How Bluetooth Mesh worksFollow article
Basically, there are four different types of nodes in a Bluetooth mesh network. The relay node receives messages and sends them on, but each message is sent only once. The message itself has a configurable expiration counter, after which the message is not retransmitted.
Relay nodes are an elementary function in all non-low power nodes. Proxy nodes are the interface to BLE devices that do not have their own Bluetooth mesh stack. With their BLE-GATT function they are used to operate or configure the mesh.
Low-Power nodes are the nodes with the lowest power consumption. Low power consumption is essential for battery operation or energy collecting systems. For this reason, the low-power nodes are inactive for most of their time. In order not to miss any messages, the low power node looks for a single so-called Friend node, which caches the messages for it. Friend nodes have a secure power supply and buffer the messages for one or more low-power nodes. They send these messages on request of the low-power node and pass on its data.
The integration of a node into the mesh network, called 'Provisioning and Configuration', is carried out via the GATT connection (PB-GATT) or via an advertising channel (PB-ADV) as a transmitter. Only (PB-ADV) is suitable for smartphones or tablets. In a 'Provisioning' process, the device is searched for and integrated into the mesh with the appropriate keys. The primary element of the node gets a unique 'unicast' address and the node gets a network key. ‘Configuration' is the assignment of the node to its function and group.
The data transfer in the Bluetooth Mesh takes place via a so-called Managed Flood procedure. All messages are in a cache list. A reception is compared with the cache list, the message is only sent once. Each message receives a TTL value (Time to Level), which is decremented each time it is forwarded (maximum: 126). The messages are distributed according to the publishing and subscribing procedure. Publishing is the sending of a message. Subscribing is a configuration that allows selected messages to be sent to specific addresses for processing. Typically, messages are addressed to groups or virtual addresses (unicast, multicast and broadcast).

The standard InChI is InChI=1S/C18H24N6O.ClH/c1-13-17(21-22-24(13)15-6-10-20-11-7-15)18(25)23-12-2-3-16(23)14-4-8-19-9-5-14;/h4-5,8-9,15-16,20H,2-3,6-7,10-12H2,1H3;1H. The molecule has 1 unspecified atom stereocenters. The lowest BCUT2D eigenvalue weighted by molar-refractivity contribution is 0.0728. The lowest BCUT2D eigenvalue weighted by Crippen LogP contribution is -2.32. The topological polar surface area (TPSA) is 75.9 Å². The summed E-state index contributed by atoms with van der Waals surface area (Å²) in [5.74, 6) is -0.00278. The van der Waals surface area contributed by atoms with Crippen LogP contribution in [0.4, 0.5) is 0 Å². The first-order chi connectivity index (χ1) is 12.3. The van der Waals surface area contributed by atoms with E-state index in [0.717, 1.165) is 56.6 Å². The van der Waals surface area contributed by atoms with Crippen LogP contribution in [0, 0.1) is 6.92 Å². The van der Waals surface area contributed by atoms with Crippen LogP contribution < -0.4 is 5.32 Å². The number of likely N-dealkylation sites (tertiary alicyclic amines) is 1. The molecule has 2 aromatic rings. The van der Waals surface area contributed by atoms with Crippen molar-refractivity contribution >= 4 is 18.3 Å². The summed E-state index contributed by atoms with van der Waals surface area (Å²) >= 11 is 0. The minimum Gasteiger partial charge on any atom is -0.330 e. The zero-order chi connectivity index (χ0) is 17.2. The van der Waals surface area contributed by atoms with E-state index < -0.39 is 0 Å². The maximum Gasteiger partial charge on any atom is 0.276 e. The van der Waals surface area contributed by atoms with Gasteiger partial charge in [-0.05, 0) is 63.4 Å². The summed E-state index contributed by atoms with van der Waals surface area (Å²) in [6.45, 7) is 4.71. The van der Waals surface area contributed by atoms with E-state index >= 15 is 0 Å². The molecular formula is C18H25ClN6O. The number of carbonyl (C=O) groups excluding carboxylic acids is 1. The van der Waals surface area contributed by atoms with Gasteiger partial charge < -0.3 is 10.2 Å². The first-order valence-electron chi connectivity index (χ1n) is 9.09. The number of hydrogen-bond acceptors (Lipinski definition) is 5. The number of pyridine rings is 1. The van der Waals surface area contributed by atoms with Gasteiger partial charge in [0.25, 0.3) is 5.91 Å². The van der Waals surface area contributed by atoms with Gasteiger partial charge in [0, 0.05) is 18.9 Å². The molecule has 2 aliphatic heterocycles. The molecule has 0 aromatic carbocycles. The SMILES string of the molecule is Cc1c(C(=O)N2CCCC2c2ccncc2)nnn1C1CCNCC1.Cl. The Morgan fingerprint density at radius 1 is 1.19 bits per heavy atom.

Structure of the node: Nodes can have several elements, but at least one element - the primary element. For example, it can be several sensors or lamps. Each element has a unique address, the 'Unicast address'. Models in turn define the functionality of a node. There are three types: Server, Client and Control. The states of the individual elements are determined by 'States'. For example, there are on, off, state transition, instantaneous or transition time, i.e. over a period of time.
Whole scenarios of states or states are determined in the scenes. Certain scenes can also be saved or restored here. As an example, one can imagine the position of actuators of the windows in a large greenhouse. In the second element of the node the lighting and in the third the irrigation could be controlled, while other nodes report back the temperature, humidity, brightness and soil moisture.
Manufacturers like Silicon Labs are leading partners in this technologies.